Cross-cutting focus at NIH and the Food and Drug Administration.
As the problems of overweight and obesity have grown, the need for new action and research has become more evident. In response, NIH assembled a Task Force to identify areas for new research across its many institutes. In March 2004, NIH released the draft of its Strategic Plan for NIH Obesity Research (www.obesityresearch.nih.gov). This report identifies key areas of research need, priorities among those areas, a road map for advancing these research priorities, and the establishment of a committee for monitoring progress in addressing the issues and problems relating to overweight and obesity.
Similarly, the Food and Drug Administration (FDA) established an Obesity Working Group to advise the agency on innovative ways to deal with the increase in obesity and to identify ways to help consumers lead healthier lives through better nutrition. In March 2004, the working group released its report with a focus on the message, "calories count." The group’s long- and short-term proposals are based on the scientific fact that weight control is mainly a function of the balance between calories consumed and calories expended. That is, calories in must equal calories out. The report includes recommendations to strengthen food labeling, to educate consumers about maintaining a healthy diet and weight and to encourage restaurants to provide calorie and nutrition information. It also recommends increasing enforcement efforts to ensure food labels accurately portray serving size, revising and reissuing guidance on developing obesity drugs and strengthening coordinated scientific research to reduce obesity and to develop foods that are healthier and low in calories.
HHS is collaborating with the U.S. Department of Agriculture to review the Dietary Guidelines that were published in 2000 and to draft new 2005 Dietary Guidelines for Americans. In light of the growing number of overweight and obese Americans, a major focus of the new guidelines will be providing guidance to the public on maintaining a healthy weight, and creating lifestyles that balance the number of calories eaten with the number of calories expended. These guidelines must (1) contain nutritional and dietary information and guidelines for the general public, (2) be based in the preponderance of scientific and medical knowledge current at the time of publication, and (3) be promoted by each Federal agency in carrying out and Federal food, nutrition, or health program.
5 a Day for Better Health.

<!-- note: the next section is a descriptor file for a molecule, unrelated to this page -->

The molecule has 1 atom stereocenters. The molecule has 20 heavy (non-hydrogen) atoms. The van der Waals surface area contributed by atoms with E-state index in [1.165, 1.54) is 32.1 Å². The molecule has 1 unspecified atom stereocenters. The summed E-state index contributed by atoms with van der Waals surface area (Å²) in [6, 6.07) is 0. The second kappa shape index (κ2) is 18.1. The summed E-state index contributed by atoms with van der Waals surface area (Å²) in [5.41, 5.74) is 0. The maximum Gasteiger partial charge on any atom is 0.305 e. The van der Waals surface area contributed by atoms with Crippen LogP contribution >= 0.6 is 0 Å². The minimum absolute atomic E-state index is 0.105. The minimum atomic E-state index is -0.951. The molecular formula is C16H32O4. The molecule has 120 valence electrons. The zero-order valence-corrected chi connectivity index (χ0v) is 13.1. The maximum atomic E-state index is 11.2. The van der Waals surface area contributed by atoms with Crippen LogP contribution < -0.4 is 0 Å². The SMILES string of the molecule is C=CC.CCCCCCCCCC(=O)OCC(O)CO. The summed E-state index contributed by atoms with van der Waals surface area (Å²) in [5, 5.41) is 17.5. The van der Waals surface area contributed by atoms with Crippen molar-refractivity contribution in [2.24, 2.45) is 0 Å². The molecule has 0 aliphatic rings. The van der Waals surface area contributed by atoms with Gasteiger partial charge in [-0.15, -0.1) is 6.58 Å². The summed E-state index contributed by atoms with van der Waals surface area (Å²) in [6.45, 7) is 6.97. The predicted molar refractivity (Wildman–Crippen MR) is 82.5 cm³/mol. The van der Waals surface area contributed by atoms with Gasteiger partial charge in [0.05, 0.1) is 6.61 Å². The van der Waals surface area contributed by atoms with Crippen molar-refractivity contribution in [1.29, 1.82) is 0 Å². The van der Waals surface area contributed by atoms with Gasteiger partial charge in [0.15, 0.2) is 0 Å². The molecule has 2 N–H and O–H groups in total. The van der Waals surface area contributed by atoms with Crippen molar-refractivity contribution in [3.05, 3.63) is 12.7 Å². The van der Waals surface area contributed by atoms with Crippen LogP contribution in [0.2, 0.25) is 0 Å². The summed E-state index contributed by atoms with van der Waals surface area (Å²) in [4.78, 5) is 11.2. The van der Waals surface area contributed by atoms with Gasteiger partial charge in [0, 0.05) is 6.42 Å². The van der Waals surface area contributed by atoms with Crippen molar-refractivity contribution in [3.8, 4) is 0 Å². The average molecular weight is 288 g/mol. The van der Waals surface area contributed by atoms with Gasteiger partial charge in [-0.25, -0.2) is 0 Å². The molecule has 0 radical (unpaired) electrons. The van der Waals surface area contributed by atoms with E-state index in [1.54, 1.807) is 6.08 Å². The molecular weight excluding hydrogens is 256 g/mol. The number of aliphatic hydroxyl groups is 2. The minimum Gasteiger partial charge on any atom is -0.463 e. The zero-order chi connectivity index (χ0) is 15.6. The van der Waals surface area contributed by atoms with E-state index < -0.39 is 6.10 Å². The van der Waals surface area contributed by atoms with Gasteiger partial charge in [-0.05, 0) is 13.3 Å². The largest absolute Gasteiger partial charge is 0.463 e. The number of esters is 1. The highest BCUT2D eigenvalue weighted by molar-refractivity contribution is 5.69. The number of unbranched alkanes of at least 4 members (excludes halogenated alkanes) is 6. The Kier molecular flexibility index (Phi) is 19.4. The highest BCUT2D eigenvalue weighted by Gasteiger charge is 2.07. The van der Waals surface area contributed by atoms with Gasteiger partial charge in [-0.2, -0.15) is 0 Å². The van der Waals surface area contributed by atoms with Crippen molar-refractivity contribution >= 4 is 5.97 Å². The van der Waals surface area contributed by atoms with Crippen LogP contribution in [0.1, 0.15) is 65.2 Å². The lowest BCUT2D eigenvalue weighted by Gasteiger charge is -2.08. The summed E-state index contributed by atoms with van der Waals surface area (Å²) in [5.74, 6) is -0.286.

One of the most recognizable efforts to promote good nutrition and healthy eating habits has been the 5 A Day for Better Health Program. This national nutrition program seeks to increase to 5 or more the number of daily servings Americans eat of fruits and vegetables. In addition to its widely known slogan, the 5 A Day program reaches many individuals through health care provider networks, the internet, and print media to provide information about the health benefits of eating more fruits and vegetables, as well as easy steps for adding more of them into daily eating patterns.
Administration on Aging action.
The Administration on Aging’s (AoA) National Policy and Resource Center on Nutrition, Physical Activity and Aging was created for the purpose of increasing and improving food and nutrition services to older Americans through their caregivers at home, with community-based service providers, and in long-term care systems. The Center focuses on linking proper nutrition and physical activity as key themes in the healthy aging process. One strategy for making this link has been the development and publication of, You Can! Steps to Healthier Aging, a community guide detailing a 12-week program to help older Americans “eat better” and “move more.” The Center is awarding 10 mini-grants to local communities to implement the You Can! Program in 2004.
AoA provides funding to states to implement health promotion and disease prevention activities. Educational information is disseminated through Senior Centers, congregate meal sites and home-delivered meal programs. Health screening and risk assessment activities including hypertension, glaucoma, hearing, nutrition screening, cholesterol, vision, diabetes, bone density and others are also provided. Physical activity and fitness programs are provided along with education about the prevention and reduction of alcohol, substance abuse, and smoking. Further, the importance of appropriately managing medications is emphasized.
VERB. It’s what you do.
Since the problem of overweight and obesity has also reached America’s young people, the youth media campaign, VERB. It’s what you do. was created. VERB’s goal is to promote social norms that support physical activity and portray fitness as fun and healthy. In order to reach tweens and motivate their participation, HHS/CDC has enlisted partner organizations in the campaign, such as 4-H, Boys and Girls Clubs and the National Hockey League (NHL), to brand the VERB message and make it appealing to its audience. VERB also reaches out to parents and other adults influential to young people, encouraging them to support and participate in physical activity with tweens.
The President’s Council on Physical Fitness and Sports (PCPFS).
Although it is an independent agency, the PCPFS is headquartered at HHS. It promotes physical activity for all ages, backgrounds and abilities with information and publications (www.fitness.gov) and physical activity/fitness motivational awards programs (www.presidentschallenge.org).